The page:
In an interview with Matt Wolf for the New York Times, Lavery commented on her approach to playwriting, noting that "there always must be hope at the end of a play," which she believes is not easy to achieve. She told Wolf, "Hopelessness is a much safer place. You don't have to work quite as hard if everything is hopeless. You can just despair." As an example, she told Wolf that in Frozen she wanted to emphasize "the notion of forgiveness, which I wanted the play to explore." The play also generated controversy for Lavery when a psychiatrist, Dorothy Otnow Lewis, and New Yorker writer Malcolm Gladwell accused her of plagiarizing passages from a 1997 article by Gladwell and a 1998 book by Lewis.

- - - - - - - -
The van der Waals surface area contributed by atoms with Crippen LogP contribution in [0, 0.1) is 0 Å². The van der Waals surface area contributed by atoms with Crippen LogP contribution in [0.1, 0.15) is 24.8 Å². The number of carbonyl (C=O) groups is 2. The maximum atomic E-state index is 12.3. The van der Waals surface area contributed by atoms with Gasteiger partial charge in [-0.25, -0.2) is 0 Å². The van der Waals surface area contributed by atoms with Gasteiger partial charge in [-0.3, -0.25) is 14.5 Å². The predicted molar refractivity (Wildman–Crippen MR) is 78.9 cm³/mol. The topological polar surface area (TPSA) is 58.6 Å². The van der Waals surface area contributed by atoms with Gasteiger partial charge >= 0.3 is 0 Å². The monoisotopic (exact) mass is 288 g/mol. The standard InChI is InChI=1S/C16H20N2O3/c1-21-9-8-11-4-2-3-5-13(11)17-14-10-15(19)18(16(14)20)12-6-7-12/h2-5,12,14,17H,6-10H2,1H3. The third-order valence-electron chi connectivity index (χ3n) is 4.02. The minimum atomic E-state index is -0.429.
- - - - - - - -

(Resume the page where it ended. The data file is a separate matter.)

Lavery's play Last Easter tells the story of how a group of theater people help one of their friends and colleagues deal with her impending death from cancer. The group makes a pilgrimage to Lourdes but is so uncomfortable with what they find there that they began to make wisecracks and sing show tunes. "I think it's a play about how miraculous life is," Lavery told Erik Piepenburg for an article in the New York Times. "I wanted to let the characters delight us in all their inconsistencies and their bravery as well. They're such an unlikely bunch of saints because they do, in my view, great things for their friends. They're so loving."